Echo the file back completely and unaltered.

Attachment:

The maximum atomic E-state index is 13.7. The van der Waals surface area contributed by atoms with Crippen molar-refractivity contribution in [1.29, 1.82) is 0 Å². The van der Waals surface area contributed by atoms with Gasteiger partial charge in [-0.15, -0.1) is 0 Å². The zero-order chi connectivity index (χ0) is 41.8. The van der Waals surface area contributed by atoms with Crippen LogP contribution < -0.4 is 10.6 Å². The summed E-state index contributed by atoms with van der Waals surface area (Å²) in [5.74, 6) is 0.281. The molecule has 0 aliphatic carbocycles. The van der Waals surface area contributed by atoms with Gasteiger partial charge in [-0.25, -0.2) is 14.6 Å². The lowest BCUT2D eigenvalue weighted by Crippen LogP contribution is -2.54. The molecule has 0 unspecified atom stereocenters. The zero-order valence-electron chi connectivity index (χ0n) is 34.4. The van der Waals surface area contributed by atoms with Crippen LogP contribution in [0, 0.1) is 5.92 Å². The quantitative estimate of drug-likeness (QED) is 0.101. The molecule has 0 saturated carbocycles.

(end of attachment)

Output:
The maximum atomic E-state index is 13.7. The van der Waals surface area contributed by atoms with Crippen molar-refractivity contribution in [1.29, 1.82) is 0 Å². The van der Waals surface area contributed by atoms with Gasteiger partial charge in [-0.15, -0.1) is 0 Å². The zero-order chi connectivity index (χ0) is 41.8. The van der Waals surface area contributed by atoms with Crippen LogP contribution < -0.4 is 10.6 Å². The summed E-state index contributed by atoms with van der Waals surface area (Å²) in [5.74, 6) is 0.281. The molecule has 0 aliphatic carbocycles. The van der Waals surface area contributed by atoms with Gasteiger partial charge in [-0.25, -0.2) is 14.6 Å². The lowest BCUT2D eigenvalue weighted by Crippen LogP contribution is -2.54. The molecule has 0 unspecified atom stereocenters. The zero-order valence-electron chi connectivity index (χ0n) is 34.4. The van der Waals surface area contributed by atoms with Crippen LogP contribution in [0, 0.1) is 5.92 Å². The quantitative estimate of drug-likeness (QED) is 0.101. The molecule has 0 saturated carbocycles.